Worcestershire

Area Map

[amazon_carousel widget_type=”SearchAndAdd” width=”600″ height=”200″ title=”” market_place=”GB” shuffle_products=”False” show_border=”False” keywords=”Worcestershire” browse_node=”” search_index=”Books” /]

Worcestershire (/ˈwʊstərʃər/ WUUS-tər-shər or /ˈwʊstərʃɪər/ WUUS-tər-sheer ; abbreviated Worcs) is a non-metropolitan county in the West Midlands of England. In 1974, it merged with the neighbouring county of Herefordshire to form Hereford and Worcester. This was divided in 1998, re-establishing Worcestershire as a county. The Malvern Hills forms the east–west border between the two counties, with the exception of West Malvern in Worcestershire.

The county borders Herefordshire, Shropshire, Staffordshire, West Midlands, Warwickshire and Gloucestershire. To the west, the county is bordered by the Malvern Hills and the spa town of Malvern. The southern part of the county is bordered by Gloucestershire and the northern edge of the Cotswolds; to the east is Warwickshire. There are two major rivers flowing through the county, the Severn and the Avon.

The cathedral city of Worcester is the largest settlement and administrative seat of the county, which includes the principal settlements of Bromsgrove, Stourport-on-Severn, Droitwich, Evesham, Kidderminster, Malvern, and the largest town, Redditch, and a number of smaller towns such as Pershore, Tenbury Wells and Upton upon Severn. The north of the county includes part of the industrial West Midlands conurbation while the south of the county is largely rural.

There are many accents and dialects within Worcestershire. Kidderminster in the north of the county has had an influx of the Black Country accent, whereas Bromsgrove and Redditch have an accent more closely related to Birmingham. The rest of the county has retained the distinctive tones of the West Country accent, typified and made famous by The Archers, the world’s longest running radio soap opera, set in a fictional county situated somewhere between the (in reality, bordering) counties of Worcestershire and Warwickshire.

Absorbed by the Kingdom of Mercia during the 7th century and then by the unified Kingdom of England from 927 to 1707, it was a separate ealdormanship briefly in the 10th century before forming part of the Earldom of Mercia in the 11th century. In the years leading up to the Norman conquest, the Church, including the cathedral, Evesham Abbey, Pershore Abbey, Malvern Priory and other religious houses, increasingly dominated county. The last known Anglo-Saxon sheriff of the county was Cyneweard of Laughern, and the first Norman sheriff was Urse d’Abetot who built the castle of Worcester and seized much church land. Worcestershire was the site of the Battle of Evesham in which Simon de Montfort was killed on 4 August 1265. In 1642, the site of the Battle of Powick Bridge the first major skirmish of the English Civil War, and the Battle of Worcester in 1651 that effectively ended it.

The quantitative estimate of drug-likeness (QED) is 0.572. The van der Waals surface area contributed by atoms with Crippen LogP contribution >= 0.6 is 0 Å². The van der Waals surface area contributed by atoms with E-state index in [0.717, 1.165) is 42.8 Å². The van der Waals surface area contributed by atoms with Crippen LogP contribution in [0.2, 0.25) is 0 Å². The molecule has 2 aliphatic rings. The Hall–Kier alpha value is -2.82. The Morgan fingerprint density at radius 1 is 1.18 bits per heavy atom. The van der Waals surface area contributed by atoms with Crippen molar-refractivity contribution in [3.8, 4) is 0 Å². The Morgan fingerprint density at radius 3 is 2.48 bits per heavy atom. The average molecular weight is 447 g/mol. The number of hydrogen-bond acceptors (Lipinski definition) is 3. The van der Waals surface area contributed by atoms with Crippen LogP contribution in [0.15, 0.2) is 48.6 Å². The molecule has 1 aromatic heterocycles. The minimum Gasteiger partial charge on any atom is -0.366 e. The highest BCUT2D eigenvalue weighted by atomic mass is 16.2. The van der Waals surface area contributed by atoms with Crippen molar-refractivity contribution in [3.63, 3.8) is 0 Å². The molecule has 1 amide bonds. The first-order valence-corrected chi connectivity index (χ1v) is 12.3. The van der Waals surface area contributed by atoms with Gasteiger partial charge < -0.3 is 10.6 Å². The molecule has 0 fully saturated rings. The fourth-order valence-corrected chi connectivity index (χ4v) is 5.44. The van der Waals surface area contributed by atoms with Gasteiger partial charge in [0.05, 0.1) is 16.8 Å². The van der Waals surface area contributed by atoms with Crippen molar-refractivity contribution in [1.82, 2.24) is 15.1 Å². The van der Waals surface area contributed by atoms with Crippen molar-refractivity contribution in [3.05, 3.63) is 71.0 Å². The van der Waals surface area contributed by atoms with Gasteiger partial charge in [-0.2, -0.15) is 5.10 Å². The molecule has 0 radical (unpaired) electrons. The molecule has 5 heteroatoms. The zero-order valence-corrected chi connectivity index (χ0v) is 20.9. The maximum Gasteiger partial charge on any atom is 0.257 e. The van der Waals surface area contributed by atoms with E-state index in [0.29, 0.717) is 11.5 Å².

During the Middle Ages, much of the county’s economy was based on the wool trade, and many areas of its dense forests, such as Malvern Chase, were royal hunting grounds. In the nineteenth century, Worcester was a centre for the manufacture of gloves; the town of Kidderminster became a centre for carpet manufacture, and Redditch specialised in the manufacture of needles, springs and hooks. Droitwich Spa, being situated on large deposits of salt, was a centre of salt production from Roman times, with one one of the principal Roman roads running through the town. These old industries have since declined, to be replaced by other, more varied light industry. The county is also home to the world’s oldest continually published newspaper, the Berrow’s Journal, established in 1690. Malvern was one of the centres of the 19th century rise in English spa towns due to Malvern water being believed to be very pure, containing “nothing at all”.

Worcestershire’s boundaries have been fluid for over a hundred years since the abolition of the form of local administration known as the Hundreds in 1889, but the continual expansion of Birmingham and the Black Country during and after the Industrial Revolution altered the county map considerably.

Worcestershire County Council came into existence following the Local Government Act 1888 and covered the historic traditional county, except for two designated county boroughs at Dudley and Worcester. The county also had many exclaves and enclaves, which were areas of land cut off from the main geographical area of Worcestershire and completely surrounded by the nearby counties of Warwickshire, Staffordshire, Gloucestershire, Herefordshire and Oxfordshire. The most notable were Dudley, Evenlode, and the area around Shipston-on-Stour. In return, Staffordshire, Warwickshire and Shropshire had their own exclaves within Worcestershire. These were found at Clent, Tardebigge and Halesowen/Oldbury (or the Halesowen Parish area) respectively and were transferred to or rejoined Worcestershire in October 1844 following the Counties (Detached Parts) Act 1844. This Act of Parliament was designed to eradicate the issue of ‘islands’ or ‘exclaves’, however Shipston-on-Stour remained associated with Worcestershire until April 1931 and likewise Dudley until 1966. The southern boundary of the county was also confusing, with parish boundaries penetrating deep into Gloucestershire and vice-versa. This was also eventually resolved following the Counties (Detached Parts) Act 1844.